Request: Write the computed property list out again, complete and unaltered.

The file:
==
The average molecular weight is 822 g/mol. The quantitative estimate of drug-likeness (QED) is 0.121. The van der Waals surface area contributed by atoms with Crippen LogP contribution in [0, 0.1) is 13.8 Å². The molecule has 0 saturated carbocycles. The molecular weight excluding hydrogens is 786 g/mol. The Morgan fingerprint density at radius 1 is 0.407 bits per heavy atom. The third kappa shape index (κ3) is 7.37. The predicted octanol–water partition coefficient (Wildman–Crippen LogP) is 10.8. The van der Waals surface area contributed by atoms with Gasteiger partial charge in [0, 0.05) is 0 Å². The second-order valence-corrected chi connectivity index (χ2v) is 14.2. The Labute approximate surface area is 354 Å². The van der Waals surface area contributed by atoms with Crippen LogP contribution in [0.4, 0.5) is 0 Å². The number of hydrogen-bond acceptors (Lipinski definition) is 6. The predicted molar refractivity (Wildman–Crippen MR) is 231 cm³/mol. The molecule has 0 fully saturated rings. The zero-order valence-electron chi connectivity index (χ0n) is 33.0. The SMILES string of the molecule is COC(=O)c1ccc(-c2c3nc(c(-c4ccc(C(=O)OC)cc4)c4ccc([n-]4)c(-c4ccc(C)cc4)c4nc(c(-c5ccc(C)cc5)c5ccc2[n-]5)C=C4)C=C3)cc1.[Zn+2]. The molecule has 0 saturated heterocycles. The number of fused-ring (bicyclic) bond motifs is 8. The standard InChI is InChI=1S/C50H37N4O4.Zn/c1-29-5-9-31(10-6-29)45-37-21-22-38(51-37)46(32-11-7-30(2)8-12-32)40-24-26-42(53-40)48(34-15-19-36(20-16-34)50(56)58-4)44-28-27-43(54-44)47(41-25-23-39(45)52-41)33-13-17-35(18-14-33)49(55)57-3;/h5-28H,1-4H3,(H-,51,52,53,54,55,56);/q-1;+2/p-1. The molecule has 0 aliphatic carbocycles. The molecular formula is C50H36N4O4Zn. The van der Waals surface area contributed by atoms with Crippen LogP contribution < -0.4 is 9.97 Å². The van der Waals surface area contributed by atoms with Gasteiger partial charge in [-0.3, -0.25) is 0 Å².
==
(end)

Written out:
The average molecular weight is 822 g/mol. The quantitative estimate of drug-likeness (QED) is 0.121. The van der Waals surface area contributed by atoms with Crippen LogP contribution in [0, 0.1) is 13.8 Å². The molecule has 0 saturated carbocycles. The molecular weight excluding hydrogens is 786 g/mol. The Morgan fingerprint density at radius 1 is 0.407 bits per heavy atom. The third kappa shape index (κ3) is 7.37. The predicted octanol–water partition coefficient (Wildman–Crippen LogP) is 10.8. The van der Waals surface area contributed by atoms with Gasteiger partial charge in [0, 0.05) is 0 Å². The second-order valence-corrected chi connectivity index (χ2v) is 14.2. The Labute approximate surface area is 354 Å². The van der Waals surface area contributed by atoms with Crippen LogP contribution in [0.4, 0.5) is 0 Å². The number of hydrogen-bond acceptors (Lipinski definition) is 6. The predicted molar refractivity (Wildman–Crippen MR) is 231 cm³/mol. The molecule has 0 fully saturated rings. The zero-order valence-electron chi connectivity index (χ0n) is 33.0. The SMILES string of the molecule is COC(=O)c1ccc(-c2c3nc(c(-c4ccc(C(=O)OC)cc4)c4ccc([n-]4)c(-c4ccc(C)cc4)c4nc(c(-c5ccc(C)cc5)c5ccc2[n-]5)C=C4)C=C3)cc1.[Zn+2]. The molecule has 0 saturated heterocycles. The number of fused-ring (bicyclic) bond motifs is 8. The standard InChI is InChI=1S/C50H37N4O4.Zn/c1-29-5-9-31(10-6-29)45-37-21-22-38(51-37)46(32-11-7-30(2)8-12-32)40-24-26-42(53-40)48(34-15-19-36(20-16-34)50(56)58-4)44-28-27-43(54-44)47(41-25-23-39(45)52-41)33-13-17-35(18-14-33)49(55)57-3;/h5-28H,1-4H3,(H-,51,52,53,54,55,56);/q-1;+2/p-1. The molecule has 0 aliphatic carbocycles. The molecular formula is C50H36N4O4Zn. The van der Waals surface area contributed by atoms with Crippen LogP contribution < -0.4 is 9.97 Å². The van der Waals surface area contributed by atoms with Gasteiger partial charge in [-0.3, -0.25) is 0 Å².